The Germans may have struck out with the recent Volkswagen scandal, but they have struck it rich this past week when a team of scientists revealed they were able to create a type of rubber with the ability to repair itself when damaged.
Auto Evolution picked up the story this week, as the German invention could lead to the creation of car tires that are able to close punctures on their own.
In its natural state, rubber is actually a microscopic web of strands which bind together to create rubber’s bounciness.
Rubber is put through a process called vulcanization in order to make it suitable for use as a car tire. Rubber loses some of its structural integrity when it goes through vulcanization.
The German study, however, shows that vulcanization may not be the only way to bring rubber molecules together.
In scientific terms, the process is called “imidoazolium-modified BIIR.”
Through something called ‘imidazolium-modified BIIR,’ rubber can form a cross-linked network of ionic association. Through this chemical reaction, ions of opposite electrical charge come together to form a new chemical entity.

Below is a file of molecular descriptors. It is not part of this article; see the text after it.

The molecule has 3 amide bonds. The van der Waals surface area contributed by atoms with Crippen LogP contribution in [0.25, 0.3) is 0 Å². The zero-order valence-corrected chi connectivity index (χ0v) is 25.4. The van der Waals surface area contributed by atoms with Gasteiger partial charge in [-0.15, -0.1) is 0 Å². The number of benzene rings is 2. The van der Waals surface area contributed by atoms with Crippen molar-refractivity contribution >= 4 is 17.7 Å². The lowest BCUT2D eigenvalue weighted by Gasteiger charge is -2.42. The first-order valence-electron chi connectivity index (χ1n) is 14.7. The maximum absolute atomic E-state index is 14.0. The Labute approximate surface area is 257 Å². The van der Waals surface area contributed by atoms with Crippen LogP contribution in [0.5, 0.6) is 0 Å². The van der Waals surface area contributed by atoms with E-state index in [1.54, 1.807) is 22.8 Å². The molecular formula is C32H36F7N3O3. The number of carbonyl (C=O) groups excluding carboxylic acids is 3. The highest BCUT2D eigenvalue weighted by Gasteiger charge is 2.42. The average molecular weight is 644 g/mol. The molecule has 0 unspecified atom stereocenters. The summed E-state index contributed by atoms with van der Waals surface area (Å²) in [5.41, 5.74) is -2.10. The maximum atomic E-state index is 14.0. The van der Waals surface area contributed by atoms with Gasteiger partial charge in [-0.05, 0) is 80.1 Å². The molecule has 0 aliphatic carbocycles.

When a normal rubber tire is pierced, the chemical bonds between the affected rubber molecules are broken for good and cannot reconnect themselves.
With the new rubber, however, those bonds don’t remain broken. The rubber manages to reconnect its molecules, effectively healing itself.
A video provided by the researchers shows a strip of pale rubber held in place by a device on each end of the strip.
A scientist cuts the strip with rubber. The strip is pulled apart to show the tear. Then, the two pieces of the rubber strip are brought back together.
The hand comes back into the picture and squeezes the newly healed tear. The two devices holding the strip pull it apart again, showing that the strip has literally healed itself.
The rubber could prove revolutionary in the automobile industry where flat tires are a nuisance.